The GPL license doesn't have any specific requirements to make you enforce the license and the copyright holder is the only person who can take any action.
The copyright holder is the one who is legally authorized to take
action to enforce the license.
(Violations of the GNU Licenses - GNU.ORG)
So only something in base copyright law could cause you to lose your rights from non-enforcement. Short answer: No, you won't lose your copyright if you do not defend it. That is something that applies to a trademark.
In the United States, if a trademark owner stops using a mark without
intending to resume using it in the future, the mark will be deemed
abandoned. Under U.S. trademark law, non-use of a trademark for three
consecutive years creates a rebuttable presumption of abandonment of
the mark (whether or not it is registered). Temporary or seasonal
non-use of a trademark, particularly when such cyclical use is typical
in an industry or market, generally does not constitute grounds for
abandonment under U.S. law. Rather, periods of non-use must be
accompanied by the “intent not to resume use.”
In many other countries, grounds for abandonment depend solely on
whether the mark at issue has been in use, without regard to the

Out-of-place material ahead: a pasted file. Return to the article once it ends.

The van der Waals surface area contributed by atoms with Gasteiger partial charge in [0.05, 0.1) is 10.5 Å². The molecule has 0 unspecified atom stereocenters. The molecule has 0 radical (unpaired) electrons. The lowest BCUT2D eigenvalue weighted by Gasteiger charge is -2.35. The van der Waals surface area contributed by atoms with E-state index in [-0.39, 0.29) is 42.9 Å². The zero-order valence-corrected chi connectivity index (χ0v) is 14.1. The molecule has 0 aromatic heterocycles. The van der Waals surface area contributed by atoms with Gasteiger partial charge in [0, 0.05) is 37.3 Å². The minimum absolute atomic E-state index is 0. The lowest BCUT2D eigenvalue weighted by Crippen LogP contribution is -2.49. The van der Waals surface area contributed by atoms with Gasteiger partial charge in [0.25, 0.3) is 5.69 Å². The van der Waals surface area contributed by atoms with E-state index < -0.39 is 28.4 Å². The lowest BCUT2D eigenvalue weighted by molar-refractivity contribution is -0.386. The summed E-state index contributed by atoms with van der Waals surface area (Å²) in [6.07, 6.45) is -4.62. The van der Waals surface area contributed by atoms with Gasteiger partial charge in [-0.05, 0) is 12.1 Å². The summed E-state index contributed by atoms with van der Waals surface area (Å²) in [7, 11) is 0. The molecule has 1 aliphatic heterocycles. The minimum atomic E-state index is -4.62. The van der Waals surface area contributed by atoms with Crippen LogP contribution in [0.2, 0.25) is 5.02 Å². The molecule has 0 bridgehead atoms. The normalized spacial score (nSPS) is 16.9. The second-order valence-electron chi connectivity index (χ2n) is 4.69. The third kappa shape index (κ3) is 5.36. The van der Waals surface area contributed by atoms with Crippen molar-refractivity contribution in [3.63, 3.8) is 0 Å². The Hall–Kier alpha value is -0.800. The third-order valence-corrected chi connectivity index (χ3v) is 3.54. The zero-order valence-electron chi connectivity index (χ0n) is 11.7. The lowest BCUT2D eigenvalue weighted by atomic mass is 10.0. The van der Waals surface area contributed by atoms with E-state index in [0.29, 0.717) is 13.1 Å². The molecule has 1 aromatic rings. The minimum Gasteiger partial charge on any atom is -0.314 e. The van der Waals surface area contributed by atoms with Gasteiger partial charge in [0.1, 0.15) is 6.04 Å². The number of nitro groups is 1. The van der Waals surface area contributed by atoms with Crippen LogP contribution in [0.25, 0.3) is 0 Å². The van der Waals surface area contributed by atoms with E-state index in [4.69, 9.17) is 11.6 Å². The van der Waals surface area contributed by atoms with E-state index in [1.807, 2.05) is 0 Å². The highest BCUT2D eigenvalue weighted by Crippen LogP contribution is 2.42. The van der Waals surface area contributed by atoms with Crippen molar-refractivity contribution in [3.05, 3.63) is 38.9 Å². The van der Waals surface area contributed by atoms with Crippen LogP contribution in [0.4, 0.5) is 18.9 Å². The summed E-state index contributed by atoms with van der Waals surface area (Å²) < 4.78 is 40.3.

trademark owner’s intent. The period of non-use required to show
abandonment of a mark typically ranges from three years (e.g., in
Australia, Japan, South Korea, Canada, China, Russia and many Latin
American countries) to five years (e.g., in various European
countries, such as Ireland and Norway).
(Fact Sheet: Protecting a Trademark - International Trademark Association).
Another reason you may be unable to defend your IP rights after a long period of not enforcing it is what is called a laches defense. This is when there has been an unreasonable amount of time in pursing a claim. Laches is an affirmative defense and must be brought forth and proven by the defendant. The US Supreme court has stated that laches does not bar copyright infringement claims (Petrella vs MGM).
The majority rejected those arguments, however, saying copyright law
was clear in allowing lawsuits up to three years after an infringing
act, setting up a rolling period for owners like Petrella to sue
although they can only collect on profits earned during that
There is “nothing untoward” about waiting to see if an infringer’s
investment paid off, Ginsburg wrote. In fact, the law “allows a
copyright owner to defer suit until she can estimate whether
litigation is worth the candle.”
The Supreme Court’s decision “brings certainty to this issue, which
was unique in the Ninth Circuit,” said William Kane
(Unusual Split As Supreme Court Upholds `Raging Bull' Suit Vs. MGM - Forbes)
So there isn't anything different with someone telling you that someone has infringed on your copyright. You aren't required to enforce it. You can probably even wait and decide later that you want to enforce it but you can only do that within three years of the last infringing act and you can only expect damages based upon the last three years.
More useful info about copyright myths (including this): http://www.templetons.com/brad/copymyths.html
I Am Not A Lawyer... if you want real legal advice you should contact one.